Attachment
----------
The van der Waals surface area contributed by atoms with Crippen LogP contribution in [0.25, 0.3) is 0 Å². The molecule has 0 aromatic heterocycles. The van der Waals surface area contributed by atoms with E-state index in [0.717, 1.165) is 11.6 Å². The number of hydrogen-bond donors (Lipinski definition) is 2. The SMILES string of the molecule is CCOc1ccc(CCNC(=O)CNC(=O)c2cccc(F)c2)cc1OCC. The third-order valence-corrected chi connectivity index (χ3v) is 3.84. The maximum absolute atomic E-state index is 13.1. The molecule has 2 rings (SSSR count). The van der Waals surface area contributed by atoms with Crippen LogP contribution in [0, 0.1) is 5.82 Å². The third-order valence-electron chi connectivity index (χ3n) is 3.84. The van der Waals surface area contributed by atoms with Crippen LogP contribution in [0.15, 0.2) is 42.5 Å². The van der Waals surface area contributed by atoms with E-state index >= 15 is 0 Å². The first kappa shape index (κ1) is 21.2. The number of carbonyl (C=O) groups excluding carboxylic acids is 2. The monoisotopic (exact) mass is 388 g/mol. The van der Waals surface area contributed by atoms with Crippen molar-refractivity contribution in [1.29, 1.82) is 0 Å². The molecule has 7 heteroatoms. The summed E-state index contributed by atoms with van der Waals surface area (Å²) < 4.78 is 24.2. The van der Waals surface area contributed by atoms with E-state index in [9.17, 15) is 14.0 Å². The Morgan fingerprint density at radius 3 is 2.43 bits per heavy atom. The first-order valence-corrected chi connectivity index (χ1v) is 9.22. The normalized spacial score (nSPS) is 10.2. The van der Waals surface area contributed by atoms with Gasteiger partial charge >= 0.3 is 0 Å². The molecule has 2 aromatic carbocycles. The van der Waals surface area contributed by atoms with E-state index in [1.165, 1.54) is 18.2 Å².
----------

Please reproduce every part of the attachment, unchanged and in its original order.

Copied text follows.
The van der Waals surface area contributed by atoms with Crippen LogP contribution in [0.25, 0.3) is 0 Å². The molecule has 0 aromatic heterocycles. The van der Waals surface area contributed by atoms with E-state index in [0.717, 1.165) is 11.6 Å². The number of hydrogen-bond donors (Lipinski definition) is 2. The SMILES string of the molecule is CCOc1ccc(CCNC(=O)CNC(=O)c2cccc(F)c2)cc1OCC. The third-order valence-corrected chi connectivity index (χ3v) is 3.84. The maximum absolute atomic E-state index is 13.1. The molecule has 2 rings (SSSR count). The van der Waals surface area contributed by atoms with Crippen LogP contribution in [0, 0.1) is 5.82 Å². The third-order valence-electron chi connectivity index (χ3n) is 3.84. The van der Waals surface area contributed by atoms with Crippen LogP contribution in [0.15, 0.2) is 42.5 Å². The van der Waals surface area contributed by atoms with E-state index >= 15 is 0 Å². The first kappa shape index (κ1) is 21.2. The number of carbonyl (C=O) groups excluding carboxylic acids is 2. The monoisotopic (exact) mass is 388 g/mol. The van der Waals surface area contributed by atoms with Crippen molar-refractivity contribution in [1.29, 1.82) is 0 Å². The molecule has 7 heteroatoms. The summed E-state index contributed by atoms with van der Waals surface area (Å²) < 4.78 is 24.2. The van der Waals surface area contributed by atoms with E-state index in [9.17, 15) is 14.0 Å². The Morgan fingerprint density at radius 3 is 2.43 bits per heavy atom. The first-order valence-corrected chi connectivity index (χ1v) is 9.22. The normalized spacial score (nSPS) is 10.2. The van der Waals surface area contributed by atoms with Gasteiger partial charge >= 0.3 is 0 Å². The molecule has 2 aromatic carbocycles. The van der Waals surface area contributed by atoms with E-state index in [1.165, 1.54) is 18.2 Å².